Open Access Article

Self-Care Strategies to Cope With Taste Changes After Chemotherapy

Maureen Rehwaldt

Rita Wickham

Sandy Purl

Joseph D. Tariman

Carol Blendowski

Susan Shott

Mary Lappe

ONF 2009, 36(2), E47-E56. DOI: 10.1188/09.ONF.E47-E56

Purpose/Objectives: To describe factors related to taste changes, to examine patients' use of a self-care suggestion sheet to manage taste changes associated with chemotherapy, and to identify potentially useful strategies for managing specific taste changes after chemotherapy.

Design: Quasi-experimental, pre/post design.

Setting: Four outpatient urban and suburban oncology centers in Illinois.

Sample: 42 patients who had received at least two cycles of chemotherapy previously identified to be associated with taste changes.

Methods: Pre- and postintervention survey of taste changes; patient education regarding self-care for taste changes.

Main Research Variables: Taste changes, taste change strategies, and self-care.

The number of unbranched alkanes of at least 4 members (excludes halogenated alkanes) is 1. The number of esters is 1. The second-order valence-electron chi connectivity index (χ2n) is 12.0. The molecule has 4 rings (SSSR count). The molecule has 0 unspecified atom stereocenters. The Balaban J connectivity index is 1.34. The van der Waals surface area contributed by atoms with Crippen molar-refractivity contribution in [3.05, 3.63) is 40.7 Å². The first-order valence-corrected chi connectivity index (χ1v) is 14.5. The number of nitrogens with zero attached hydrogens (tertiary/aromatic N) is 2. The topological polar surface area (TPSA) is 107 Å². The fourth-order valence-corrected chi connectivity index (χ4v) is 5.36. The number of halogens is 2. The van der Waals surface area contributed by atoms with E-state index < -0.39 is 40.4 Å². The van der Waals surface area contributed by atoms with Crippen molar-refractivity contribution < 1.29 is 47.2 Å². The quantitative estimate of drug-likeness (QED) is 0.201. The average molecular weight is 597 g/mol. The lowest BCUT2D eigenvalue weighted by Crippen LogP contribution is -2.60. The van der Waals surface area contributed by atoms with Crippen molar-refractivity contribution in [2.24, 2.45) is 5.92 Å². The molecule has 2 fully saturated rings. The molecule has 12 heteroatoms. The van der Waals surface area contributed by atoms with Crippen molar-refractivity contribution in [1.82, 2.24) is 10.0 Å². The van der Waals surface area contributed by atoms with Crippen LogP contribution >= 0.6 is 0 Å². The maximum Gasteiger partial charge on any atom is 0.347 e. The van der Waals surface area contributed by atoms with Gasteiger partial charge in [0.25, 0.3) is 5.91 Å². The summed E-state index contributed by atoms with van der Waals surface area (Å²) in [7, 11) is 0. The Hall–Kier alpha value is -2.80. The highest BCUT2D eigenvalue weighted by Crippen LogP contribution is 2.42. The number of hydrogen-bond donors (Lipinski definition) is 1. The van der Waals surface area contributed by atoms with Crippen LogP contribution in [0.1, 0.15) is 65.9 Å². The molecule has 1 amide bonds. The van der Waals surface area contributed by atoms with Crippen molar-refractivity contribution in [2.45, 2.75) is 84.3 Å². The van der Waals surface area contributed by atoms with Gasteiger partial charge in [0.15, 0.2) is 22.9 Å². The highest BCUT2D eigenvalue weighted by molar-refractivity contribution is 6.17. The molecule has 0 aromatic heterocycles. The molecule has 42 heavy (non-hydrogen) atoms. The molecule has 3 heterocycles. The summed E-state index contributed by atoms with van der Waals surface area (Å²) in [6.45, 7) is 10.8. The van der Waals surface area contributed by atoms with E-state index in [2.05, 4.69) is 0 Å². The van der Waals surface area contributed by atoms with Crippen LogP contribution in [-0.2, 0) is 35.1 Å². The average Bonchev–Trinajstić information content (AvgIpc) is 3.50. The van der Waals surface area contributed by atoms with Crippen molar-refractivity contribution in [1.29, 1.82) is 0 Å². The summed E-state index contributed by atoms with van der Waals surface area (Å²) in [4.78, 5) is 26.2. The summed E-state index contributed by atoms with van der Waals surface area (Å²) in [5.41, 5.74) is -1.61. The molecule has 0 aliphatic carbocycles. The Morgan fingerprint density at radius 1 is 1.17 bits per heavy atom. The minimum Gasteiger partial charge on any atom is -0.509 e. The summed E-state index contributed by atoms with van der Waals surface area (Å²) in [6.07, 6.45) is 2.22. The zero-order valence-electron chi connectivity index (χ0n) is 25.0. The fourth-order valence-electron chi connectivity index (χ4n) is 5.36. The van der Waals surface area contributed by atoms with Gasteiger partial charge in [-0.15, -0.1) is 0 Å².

Findings: Most patients that reported taste changes had affected their ability to eat. Taste changes and strategies varied somewhat according to chemotherapy regimen. Avoiding strong-smelling or -tasting foods, eating blander foods, drinking more water with foods, oral care before eating, and eating smaller, more frequent meals were reported to help.

Conclusions: Taste changes are common in patients receiving cisplatin, carboplatin, or cyclophosphamide. At-risk patients may benefit from prechemotherapy teaching regarding specific taste change management suggestions. Use of a taste change suggestion sheet encouraged self-care, and counseling patients regarding strategies to deal with taste changes may help them during chemotherapy.

Implications for Nursing: Nurses should incorporate patient education tools that promote self-care regarding the management of taste changes in patients with known factors that could affect taste early in their chemotherapy.

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